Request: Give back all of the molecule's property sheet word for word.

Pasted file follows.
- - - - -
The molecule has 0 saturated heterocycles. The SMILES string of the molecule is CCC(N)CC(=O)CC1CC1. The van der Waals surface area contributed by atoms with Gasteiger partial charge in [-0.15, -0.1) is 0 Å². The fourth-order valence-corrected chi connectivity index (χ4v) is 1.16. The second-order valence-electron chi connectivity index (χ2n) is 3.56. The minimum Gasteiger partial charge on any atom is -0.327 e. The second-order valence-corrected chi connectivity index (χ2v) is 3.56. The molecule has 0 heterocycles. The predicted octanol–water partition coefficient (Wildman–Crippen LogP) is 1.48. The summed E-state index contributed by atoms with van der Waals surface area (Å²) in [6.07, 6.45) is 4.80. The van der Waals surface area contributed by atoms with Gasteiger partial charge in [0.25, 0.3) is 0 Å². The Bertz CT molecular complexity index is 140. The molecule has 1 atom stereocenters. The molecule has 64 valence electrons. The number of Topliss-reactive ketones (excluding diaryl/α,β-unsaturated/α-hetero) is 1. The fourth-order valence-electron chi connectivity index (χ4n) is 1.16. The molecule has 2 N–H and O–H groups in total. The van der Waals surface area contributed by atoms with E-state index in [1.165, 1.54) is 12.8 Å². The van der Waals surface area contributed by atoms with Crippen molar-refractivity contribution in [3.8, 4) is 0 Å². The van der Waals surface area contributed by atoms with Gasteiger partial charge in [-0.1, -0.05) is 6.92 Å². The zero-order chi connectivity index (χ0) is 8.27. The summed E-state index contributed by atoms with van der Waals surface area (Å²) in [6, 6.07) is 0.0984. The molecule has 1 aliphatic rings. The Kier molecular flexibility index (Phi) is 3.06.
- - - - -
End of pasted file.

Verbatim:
The molecule has 0 saturated heterocycles. The SMILES string of the molecule is CCC(N)CC(=O)CC1CC1. The van der Waals surface area contributed by atoms with Gasteiger partial charge in [-0.15, -0.1) is 0 Å². The fourth-order valence-corrected chi connectivity index (χ4v) is 1.16. The second-order valence-electron chi connectivity index (χ2n) is 3.56. The minimum Gasteiger partial charge on any atom is -0.327 e. The second-order valence-corrected chi connectivity index (χ2v) is 3.56. The molecule has 0 heterocycles. The predicted octanol–water partition coefficient (Wildman–Crippen LogP) is 1.48. The summed E-state index contributed by atoms with van der Waals surface area (Å²) in [6.07, 6.45) is 4.80. The van der Waals surface area contributed by atoms with Gasteiger partial charge in [0.25, 0.3) is 0 Å². The Bertz CT molecular complexity index is 140. The molecule has 1 atom stereocenters. The molecule has 64 valence electrons. The number of Topliss-reactive ketones (excluding diaryl/α,β-unsaturated/α-hetero) is 1. The fourth-order valence-electron chi connectivity index (χ4n) is 1.16. The molecule has 2 N–H and O–H groups in total. The van der Waals surface area contributed by atoms with E-state index in [1.165, 1.54) is 12.8 Å². The van der Waals surface area contributed by atoms with Crippen molar-refractivity contribution in [3.8, 4) is 0 Å². The van der Waals surface area contributed by atoms with Gasteiger partial charge in [-0.1, -0.05) is 6.92 Å². The zero-order chi connectivity index (χ0) is 8.27. The summed E-state index contributed by atoms with van der Waals surface area (Å²) in [6, 6.07) is 0.0984. The molecule has 1 aliphatic rings. The Kier molecular flexibility index (Phi) is 3.06.